The surging demand for infrastructure-related commodities such as iron ore and coal, along with minor bulks such as aggregates, clinker, limestone is likely to help fuel the dry bulk market rally into the third quarter, with freight levels and time charter earnings setting new records. The dry bulk market has been on a firm footing since the beginning of 2021 and market participants expect the trend to continue in the upcoming quarter. “I expect the peak [for 2021] has not come yet as the [seasonally firmest quarter] is yet to come,” said a Capesize ship-owning source, adding that healthy demand for sub-Capesize sectors would support the Capesize rates, too. The Platts dual Cape T4 index averaged at $30,387/day and $33,615/day in Q2, basis lower sulfur marine fuel for non-scrubber vessels and scrubber-fitted tonnage separately and registered a record high of $44,233/day and $47,433/day on May 5. Meanwhile, the APSI 5 Index averaged at $26,805/d in Q2, nearly surpassing the Panamax KMAX 9 Index at $26,946/d.

Major iron ore miners are expected to lift their production in the second half of the year to meet their sales guidance, lifting the outlook for freight rates in H2 2021, especially Q3, on the key Capesize trading routes, according to S&P Global Platts Analytics. According to the data from Platts’ trade-flow software cFlow, Brazilian miner Vale’s seaborne iron ore exports volumes for H1 2021 was 128.11 million mt, up 10.3% on the year, which showed an annualized run rate of 256.2 million mt, while Vale’s iron ore production guidance for 2021 was 315-335 million mt. Australian mining major Rio Tinto exported 148.83 million mt during H1 2021, down 8% on the year, with an annualized export run rate of 297.7 million mt. The miner is targeting 325-340 million mt for 2021. Additionally, the marginal increases from other iron ore export origins like Canada, South Africa, India, and Chile are expected to add to the ton-mile shipping demand as miners there continue to take advantage of the strong iron ore prices.

The strong grain trade year-to-date has lifted the fortunes of the Panamax and Supramax segments. Imports of Chinese grains — soybean and other products (corn, wheat, barley, sorghum) — over January-May 2021 came in at 38.20 million mt and 22.30 million mt respectively, up 12.8% and 271.5% on the year, according to the data from Banchero Costa.Sale of corn from the US to China is also poised to be firm in the coming quarter with 34 million mt outstanding till August, according to shipbroker Howe Robinson.

The clamor for coal continued to power the freight market. According to the International Energy Agency, or IEA, the current coal demand growth for 2021 will be 4.5% on the year, with China accounting for 50% of the increase. But the mounting pressure from China’s National Development and Reform Commission, or NDRC, to curtail inflation remains a roadblock for dry bulk markets. In June, the NDRC had asked provinces to cut power consumption to curb the rising electricity demand.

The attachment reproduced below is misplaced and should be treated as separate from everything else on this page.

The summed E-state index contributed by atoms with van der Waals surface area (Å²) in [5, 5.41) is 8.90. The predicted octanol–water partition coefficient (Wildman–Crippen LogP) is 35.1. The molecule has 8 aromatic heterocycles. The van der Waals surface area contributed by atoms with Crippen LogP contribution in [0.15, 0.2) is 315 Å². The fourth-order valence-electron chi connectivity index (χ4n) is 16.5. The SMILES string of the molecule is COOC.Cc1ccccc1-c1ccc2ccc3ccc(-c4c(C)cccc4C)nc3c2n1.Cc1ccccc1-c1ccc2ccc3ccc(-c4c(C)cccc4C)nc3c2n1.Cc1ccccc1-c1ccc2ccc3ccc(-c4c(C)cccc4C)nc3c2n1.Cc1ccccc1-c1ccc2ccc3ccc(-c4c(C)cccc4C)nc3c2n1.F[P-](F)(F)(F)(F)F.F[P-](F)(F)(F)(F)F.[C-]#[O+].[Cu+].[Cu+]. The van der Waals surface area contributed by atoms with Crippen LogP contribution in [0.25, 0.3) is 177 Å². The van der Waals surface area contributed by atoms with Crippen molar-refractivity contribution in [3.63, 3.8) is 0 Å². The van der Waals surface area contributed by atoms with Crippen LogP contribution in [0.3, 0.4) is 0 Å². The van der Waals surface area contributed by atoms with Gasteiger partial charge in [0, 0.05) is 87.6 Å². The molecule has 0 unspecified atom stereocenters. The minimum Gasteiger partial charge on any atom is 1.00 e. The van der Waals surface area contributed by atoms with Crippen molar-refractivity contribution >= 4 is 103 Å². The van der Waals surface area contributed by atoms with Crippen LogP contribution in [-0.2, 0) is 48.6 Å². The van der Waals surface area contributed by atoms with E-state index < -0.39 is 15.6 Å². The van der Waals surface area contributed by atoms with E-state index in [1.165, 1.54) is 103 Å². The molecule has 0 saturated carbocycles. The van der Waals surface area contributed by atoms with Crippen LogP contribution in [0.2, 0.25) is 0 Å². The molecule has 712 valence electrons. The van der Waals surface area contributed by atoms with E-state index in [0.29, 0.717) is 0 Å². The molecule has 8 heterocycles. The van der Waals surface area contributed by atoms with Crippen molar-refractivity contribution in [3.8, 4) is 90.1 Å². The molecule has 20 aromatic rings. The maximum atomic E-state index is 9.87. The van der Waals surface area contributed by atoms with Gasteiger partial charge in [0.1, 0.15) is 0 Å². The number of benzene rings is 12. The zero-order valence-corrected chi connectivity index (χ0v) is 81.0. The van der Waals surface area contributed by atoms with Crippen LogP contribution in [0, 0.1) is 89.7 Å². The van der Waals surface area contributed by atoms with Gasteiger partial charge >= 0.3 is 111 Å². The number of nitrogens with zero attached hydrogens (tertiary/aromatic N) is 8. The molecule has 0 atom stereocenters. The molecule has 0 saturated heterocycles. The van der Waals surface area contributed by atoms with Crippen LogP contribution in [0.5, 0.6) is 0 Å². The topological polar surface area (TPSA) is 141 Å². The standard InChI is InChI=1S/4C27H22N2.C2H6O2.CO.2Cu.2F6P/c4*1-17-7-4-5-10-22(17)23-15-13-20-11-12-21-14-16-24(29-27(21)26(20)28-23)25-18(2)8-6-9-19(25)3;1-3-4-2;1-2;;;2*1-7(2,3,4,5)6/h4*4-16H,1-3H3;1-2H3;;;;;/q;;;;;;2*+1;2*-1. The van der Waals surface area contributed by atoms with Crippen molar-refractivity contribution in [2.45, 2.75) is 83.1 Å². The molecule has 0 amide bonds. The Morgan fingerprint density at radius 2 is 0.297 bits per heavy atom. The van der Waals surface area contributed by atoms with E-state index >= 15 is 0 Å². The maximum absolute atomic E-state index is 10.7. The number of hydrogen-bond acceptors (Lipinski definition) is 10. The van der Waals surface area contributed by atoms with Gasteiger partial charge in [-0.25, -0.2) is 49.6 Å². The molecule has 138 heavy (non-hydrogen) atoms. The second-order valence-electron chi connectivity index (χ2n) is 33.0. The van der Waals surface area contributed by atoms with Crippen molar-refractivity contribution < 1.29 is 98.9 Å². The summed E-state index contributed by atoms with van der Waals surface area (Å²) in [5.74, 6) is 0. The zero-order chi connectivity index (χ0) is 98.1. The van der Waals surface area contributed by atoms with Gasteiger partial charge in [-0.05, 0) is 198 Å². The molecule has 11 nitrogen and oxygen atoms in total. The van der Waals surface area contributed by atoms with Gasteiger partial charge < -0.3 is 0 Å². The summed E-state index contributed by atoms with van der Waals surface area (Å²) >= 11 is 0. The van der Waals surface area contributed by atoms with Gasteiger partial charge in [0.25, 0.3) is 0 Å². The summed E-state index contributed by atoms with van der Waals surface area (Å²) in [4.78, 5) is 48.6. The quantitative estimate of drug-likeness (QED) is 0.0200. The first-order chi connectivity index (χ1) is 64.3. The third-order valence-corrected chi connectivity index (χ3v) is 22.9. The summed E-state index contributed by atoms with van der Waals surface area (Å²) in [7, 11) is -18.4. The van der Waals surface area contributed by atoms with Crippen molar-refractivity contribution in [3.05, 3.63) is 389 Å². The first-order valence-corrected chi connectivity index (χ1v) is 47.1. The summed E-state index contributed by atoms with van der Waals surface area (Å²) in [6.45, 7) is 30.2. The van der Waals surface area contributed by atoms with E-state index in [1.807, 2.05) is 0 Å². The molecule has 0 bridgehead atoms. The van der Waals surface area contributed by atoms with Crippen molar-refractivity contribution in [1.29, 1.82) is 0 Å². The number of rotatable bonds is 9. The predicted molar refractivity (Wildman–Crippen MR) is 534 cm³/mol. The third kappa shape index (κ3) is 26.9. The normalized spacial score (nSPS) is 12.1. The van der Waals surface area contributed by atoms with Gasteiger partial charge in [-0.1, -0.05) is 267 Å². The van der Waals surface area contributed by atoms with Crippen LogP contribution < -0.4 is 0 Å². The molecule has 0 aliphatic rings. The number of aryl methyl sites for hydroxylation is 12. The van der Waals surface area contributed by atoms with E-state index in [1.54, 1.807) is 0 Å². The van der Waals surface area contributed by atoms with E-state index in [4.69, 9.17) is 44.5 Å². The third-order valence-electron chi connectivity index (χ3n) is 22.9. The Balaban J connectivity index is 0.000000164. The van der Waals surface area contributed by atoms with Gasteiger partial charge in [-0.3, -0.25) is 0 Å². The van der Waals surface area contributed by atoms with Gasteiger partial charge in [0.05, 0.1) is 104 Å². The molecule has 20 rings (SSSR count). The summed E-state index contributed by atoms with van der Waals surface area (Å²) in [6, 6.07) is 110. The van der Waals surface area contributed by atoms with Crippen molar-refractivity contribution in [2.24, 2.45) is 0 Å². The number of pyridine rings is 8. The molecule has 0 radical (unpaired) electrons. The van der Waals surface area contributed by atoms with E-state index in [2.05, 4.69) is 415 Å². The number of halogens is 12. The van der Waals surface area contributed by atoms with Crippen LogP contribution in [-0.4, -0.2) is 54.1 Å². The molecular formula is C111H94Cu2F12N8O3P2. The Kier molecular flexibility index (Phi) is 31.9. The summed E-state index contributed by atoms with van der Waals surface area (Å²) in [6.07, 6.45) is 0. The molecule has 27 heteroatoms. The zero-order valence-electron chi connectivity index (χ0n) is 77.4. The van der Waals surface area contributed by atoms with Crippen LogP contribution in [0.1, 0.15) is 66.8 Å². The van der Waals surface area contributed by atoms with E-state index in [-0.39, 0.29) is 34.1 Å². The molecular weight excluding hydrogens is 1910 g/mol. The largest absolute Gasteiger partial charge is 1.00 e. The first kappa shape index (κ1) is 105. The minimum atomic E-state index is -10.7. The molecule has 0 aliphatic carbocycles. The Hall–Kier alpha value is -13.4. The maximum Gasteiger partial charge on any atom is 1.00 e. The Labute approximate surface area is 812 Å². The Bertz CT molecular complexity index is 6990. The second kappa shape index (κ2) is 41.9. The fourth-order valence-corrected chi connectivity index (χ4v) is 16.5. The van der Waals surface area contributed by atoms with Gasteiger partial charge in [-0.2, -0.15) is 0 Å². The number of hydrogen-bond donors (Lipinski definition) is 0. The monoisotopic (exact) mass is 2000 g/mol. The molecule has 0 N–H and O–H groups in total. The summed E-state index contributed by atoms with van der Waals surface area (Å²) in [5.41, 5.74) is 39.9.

Elsewhere in Asia, burgeoning coal and freight prices have compelled traders to rejig trade patterns. With Australian coal not going to China, Indian coal importers are scooping up this coal at a cheaper rate. “Australian coal sellers have to discount to compete with Indonesian coal. There is a rough freight difference of $15/mt for Australia to India compared with Indonesia to India. Indian buyers are able to purchase Australian coal cheaper than they could have,” said a source with a ship-operator. Australia surpassed Indonesia as top supplier of coal to India, with a market share of 36.7% over H1 2021 at 39.46 million mt, according to data from Kpler. Most of it moved on gearless ships — Capesizes and Panamaxes –- with Supramax/Ultramax vessels getting a smaller share. On the contrary, China received more coal tons from Indonesia, Russia, Colombia, and South Africa, with Capesize ships getting a large share.

Notably, low-priced commodities withstood the relentless onslaught from rising freight levels, which were above the product cost. Exports of clinker, limestone, and aggregates from the Persian Gulf saw a rise in H1 2021 compared with the same period in 2020. In fact, limestone exports from Mina Saqr jumped 51.5% on the year. “The traders are not really very unhappy with these trades. They are still able to sell cargoes at these rates, and they can pass on the costs to the end users. Of course, down the line the commodity boom will fuel inflation, but demand has not yet begun to weaken,” said a shipowner source.

The coronavirus has disrupted shipping operations extensively. Crew changes remain a headache for ship-owners as it requires quarantine, and testing protocols. This creates delays and longer wait time at ports. “We think the vessel’s utilization has yet to be normal [due to COVID-19],” said a Capesize ship-operating source. “At the same time, however, we do expect a lot of the inefficiencies surrounding the pandemic to fade as we close out the year, slowly releasing pressure from some markets,” said a shipbroker.